What constitutes a "cook's kitchen" ? (and a slight introduction)
Today, for some reason completely unknown to me, I have decided to de-lurk after five years of reading this forum! I've been meaning to post about my kitchen remodel for some time now, but I never seem to get up the steam to do it. It will require pictures and descriptions and floor plans and probably, some explanations!
My husband and I are renovating a 1910's farmhouse (it used to be a strawberry farm and a christmas tree farm). We have been renovating the kitchen and dining room (and the plumbing, and the electrical, and the roof, and the foundation, etc, etc) for over three years now. Garden web has, hands down, been the smartest, fastest, most concise source of info I have found. I had a kitchen designer in the beginning. You guys are better. Hands down.
Anyway, I was recently in the home of a lady who is a local farmer and caterer. Her kitchen was absolutely enchanting. It was, to me, a real cook's kitchen. I could have spent all day there just looking at everything. It was almost as sensory an experience as actually eating one of her meals.
Some of the highlights were: a huge Wolf range, and it was used looking and not shiny. A magical pantry where the shelves groaned with home canned pickles, jams, vegetables, fruit. The colorful jars looked more appealing to me than jewels... A little nook under the stairs where she had a small built in desk. There were stacks of cookbooks, and recipes tacked to the walls. There was a coffee maker that always had fresh coffee, it just seemed to magically appear. Her husband built this kitchen for her and he built the cabinets, but hadn't gotten around to putting the doors on yet. It was fascinating to see the contents exposed. It was like perusing the books in someone's library: you could tell as much about her from her cupboards as you could from her books. Spices, vinegars, oils, flours, sugars, teas coffees - everything told a story about the way she spent her days.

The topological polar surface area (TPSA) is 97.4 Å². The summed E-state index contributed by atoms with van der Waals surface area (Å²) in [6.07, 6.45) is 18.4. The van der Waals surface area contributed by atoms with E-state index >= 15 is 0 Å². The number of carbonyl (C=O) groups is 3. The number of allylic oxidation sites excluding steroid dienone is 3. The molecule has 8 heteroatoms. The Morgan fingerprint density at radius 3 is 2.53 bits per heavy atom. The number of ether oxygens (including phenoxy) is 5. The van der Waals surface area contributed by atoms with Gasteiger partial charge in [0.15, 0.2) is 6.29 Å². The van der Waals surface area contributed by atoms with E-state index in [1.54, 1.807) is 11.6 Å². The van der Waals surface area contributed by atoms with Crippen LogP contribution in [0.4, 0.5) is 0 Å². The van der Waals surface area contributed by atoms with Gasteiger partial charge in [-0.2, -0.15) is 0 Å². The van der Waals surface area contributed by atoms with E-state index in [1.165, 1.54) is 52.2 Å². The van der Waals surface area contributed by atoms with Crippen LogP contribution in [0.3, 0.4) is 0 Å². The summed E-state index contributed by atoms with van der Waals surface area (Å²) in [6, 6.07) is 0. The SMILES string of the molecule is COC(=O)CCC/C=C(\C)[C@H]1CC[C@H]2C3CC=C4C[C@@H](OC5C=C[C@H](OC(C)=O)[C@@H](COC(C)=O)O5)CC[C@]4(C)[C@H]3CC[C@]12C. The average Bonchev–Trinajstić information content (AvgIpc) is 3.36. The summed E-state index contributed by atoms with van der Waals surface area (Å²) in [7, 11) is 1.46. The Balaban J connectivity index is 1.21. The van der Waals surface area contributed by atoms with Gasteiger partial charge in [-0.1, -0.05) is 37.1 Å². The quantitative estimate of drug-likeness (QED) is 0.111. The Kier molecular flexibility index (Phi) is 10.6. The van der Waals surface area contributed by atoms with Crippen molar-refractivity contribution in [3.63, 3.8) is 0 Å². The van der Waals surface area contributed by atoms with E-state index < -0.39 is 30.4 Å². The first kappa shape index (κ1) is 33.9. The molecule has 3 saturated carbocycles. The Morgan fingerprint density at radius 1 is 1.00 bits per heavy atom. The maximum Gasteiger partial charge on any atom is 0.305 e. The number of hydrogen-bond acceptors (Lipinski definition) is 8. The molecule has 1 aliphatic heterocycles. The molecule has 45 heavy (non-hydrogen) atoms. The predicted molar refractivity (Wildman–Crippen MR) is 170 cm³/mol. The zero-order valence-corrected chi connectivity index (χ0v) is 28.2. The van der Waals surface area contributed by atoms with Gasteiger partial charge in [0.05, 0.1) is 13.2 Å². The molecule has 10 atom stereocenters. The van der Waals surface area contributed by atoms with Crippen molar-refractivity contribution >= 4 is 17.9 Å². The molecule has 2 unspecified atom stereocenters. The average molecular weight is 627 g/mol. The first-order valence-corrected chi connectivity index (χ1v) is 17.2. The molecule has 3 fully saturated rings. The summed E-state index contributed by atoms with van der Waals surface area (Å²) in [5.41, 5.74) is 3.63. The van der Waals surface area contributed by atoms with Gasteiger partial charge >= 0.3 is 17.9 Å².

She would be shocked if she knew I was writing about her kitchen. To her it is rather small and somewhat humble. To me it epitomizes how cooking and food are at the heart of life for many of us.
I am a rabid home cook. I have been cooking since I was two and helped my dad make scrambled eggs in my footie pajamas on a chair pulled up to the stove. I am creating a kitchen that hopefully pays homage to the history of this house, and hopefully represents me, is an expression of me, the way hers is for her. I am hoping my kitchen will turn out to be a "cook's kitchen".
What is your idea of a cook's kitchen? Have you been in any that were memorable? How would you describe them? How would you describe their owners?